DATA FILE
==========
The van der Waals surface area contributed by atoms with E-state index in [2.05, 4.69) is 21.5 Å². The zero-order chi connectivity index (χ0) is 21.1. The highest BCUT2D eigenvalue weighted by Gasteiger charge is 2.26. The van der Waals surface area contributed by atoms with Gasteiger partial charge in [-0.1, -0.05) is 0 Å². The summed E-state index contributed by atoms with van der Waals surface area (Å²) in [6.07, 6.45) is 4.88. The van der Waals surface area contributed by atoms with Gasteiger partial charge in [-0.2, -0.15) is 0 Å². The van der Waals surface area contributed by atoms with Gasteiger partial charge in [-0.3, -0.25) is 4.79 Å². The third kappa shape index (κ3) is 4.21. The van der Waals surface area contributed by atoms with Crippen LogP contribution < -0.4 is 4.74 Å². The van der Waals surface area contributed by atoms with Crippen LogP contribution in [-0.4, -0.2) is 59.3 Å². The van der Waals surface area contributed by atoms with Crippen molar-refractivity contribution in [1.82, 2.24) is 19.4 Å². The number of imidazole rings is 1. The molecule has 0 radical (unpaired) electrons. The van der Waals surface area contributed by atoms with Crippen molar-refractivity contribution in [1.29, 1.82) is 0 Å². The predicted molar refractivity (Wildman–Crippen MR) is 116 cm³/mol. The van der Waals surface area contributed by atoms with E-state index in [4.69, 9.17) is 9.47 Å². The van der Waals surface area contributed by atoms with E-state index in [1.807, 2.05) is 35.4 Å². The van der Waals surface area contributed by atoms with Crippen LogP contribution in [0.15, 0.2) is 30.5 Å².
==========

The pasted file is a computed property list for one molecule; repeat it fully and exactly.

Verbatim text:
The van der Waals surface area contributed by atoms with E-state index in [2.05, 4.69) is 21.5 Å². The zero-order chi connectivity index (χ0) is 21.1. The highest BCUT2D eigenvalue weighted by Gasteiger charge is 2.26. The van der Waals surface area contributed by atoms with Gasteiger partial charge in [-0.1, -0.05) is 0 Å². The summed E-state index contributed by atoms with van der Waals surface area (Å²) in [6.07, 6.45) is 4.88. The van der Waals surface area contributed by atoms with Gasteiger partial charge in [-0.2, -0.15) is 0 Å². The van der Waals surface area contributed by atoms with Gasteiger partial charge in [-0.3, -0.25) is 4.79 Å². The third kappa shape index (κ3) is 4.21. The van der Waals surface area contributed by atoms with Crippen LogP contribution < -0.4 is 4.74 Å². The van der Waals surface area contributed by atoms with Crippen LogP contribution in [-0.4, -0.2) is 59.3 Å². The van der Waals surface area contributed by atoms with Crippen molar-refractivity contribution in [1.82, 2.24) is 19.4 Å². The number of imidazole rings is 1. The molecule has 0 radical (unpaired) electrons. The van der Waals surface area contributed by atoms with Crippen molar-refractivity contribution in [1.29, 1.82) is 0 Å². The predicted molar refractivity (Wildman–Crippen MR) is 116 cm³/mol. The van der Waals surface area contributed by atoms with E-state index in [4.69, 9.17) is 9.47 Å². The van der Waals surface area contributed by atoms with E-state index in [1.807, 2.05) is 35.4 Å². The van der Waals surface area contributed by atoms with Crippen LogP contribution in [0.15, 0.2) is 30.5 Å².